Observed extinction curves of active galactic nuclei (AGNs) are significantly different from those observed in the Milky Way. The observations require preferential removal of small grains at the AGN environment; however, the physics for this remains unclear. In this paper, we propose that dust destruction by charging, or Coulomb explosion, may be responsible for AGN extinction curves. Harsh AGN radiation makes a dust grain highly charged through photoelectric emission, and grain fission via Coulomb explosion occurs when the electrostatic tensile stress of a charge grain exceeds its tensile strength. We show that Coulomb explosion can preferentially remove both small silicate and graphite grains and successfully reproduce both flat extinction curve and the absence of 2175 A° bump.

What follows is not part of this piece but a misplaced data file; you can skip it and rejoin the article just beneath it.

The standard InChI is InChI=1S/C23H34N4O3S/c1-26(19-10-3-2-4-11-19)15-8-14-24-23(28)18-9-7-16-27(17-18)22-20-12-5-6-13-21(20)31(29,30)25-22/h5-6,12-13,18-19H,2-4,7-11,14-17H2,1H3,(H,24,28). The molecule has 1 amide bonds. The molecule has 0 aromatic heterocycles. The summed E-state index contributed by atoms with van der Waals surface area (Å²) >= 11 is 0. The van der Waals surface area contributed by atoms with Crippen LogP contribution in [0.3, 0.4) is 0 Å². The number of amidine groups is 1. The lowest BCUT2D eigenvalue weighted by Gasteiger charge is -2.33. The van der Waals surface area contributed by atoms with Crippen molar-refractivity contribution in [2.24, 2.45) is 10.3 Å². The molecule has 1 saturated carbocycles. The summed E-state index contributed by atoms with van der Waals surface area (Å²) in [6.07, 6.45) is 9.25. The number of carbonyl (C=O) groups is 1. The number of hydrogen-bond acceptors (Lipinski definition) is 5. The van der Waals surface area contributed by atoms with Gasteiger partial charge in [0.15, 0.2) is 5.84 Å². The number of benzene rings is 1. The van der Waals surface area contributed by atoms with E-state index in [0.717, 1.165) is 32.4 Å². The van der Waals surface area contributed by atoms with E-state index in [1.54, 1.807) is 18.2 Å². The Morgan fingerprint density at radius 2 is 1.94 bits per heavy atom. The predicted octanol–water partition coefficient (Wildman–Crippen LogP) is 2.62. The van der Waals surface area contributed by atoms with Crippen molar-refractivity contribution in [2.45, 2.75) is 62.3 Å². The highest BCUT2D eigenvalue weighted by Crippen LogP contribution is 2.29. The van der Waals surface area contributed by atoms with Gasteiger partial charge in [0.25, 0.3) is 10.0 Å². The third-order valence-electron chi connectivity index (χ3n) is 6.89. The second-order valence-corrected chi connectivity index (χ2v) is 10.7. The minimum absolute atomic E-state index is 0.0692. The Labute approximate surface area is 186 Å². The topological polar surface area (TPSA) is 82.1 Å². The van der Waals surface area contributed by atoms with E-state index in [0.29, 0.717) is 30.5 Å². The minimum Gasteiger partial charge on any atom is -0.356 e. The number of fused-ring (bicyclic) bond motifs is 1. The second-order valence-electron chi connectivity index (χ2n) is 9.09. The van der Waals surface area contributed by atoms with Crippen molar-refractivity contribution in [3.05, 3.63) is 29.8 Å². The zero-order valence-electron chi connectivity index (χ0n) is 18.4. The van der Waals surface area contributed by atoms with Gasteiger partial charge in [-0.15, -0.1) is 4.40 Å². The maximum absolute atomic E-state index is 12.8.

|Publication status||Published - 2020 Feb 19|
- Galaxies: active
- Galaxies: nuclei
- Infrared: galaxies
ASJC Scopus subject areas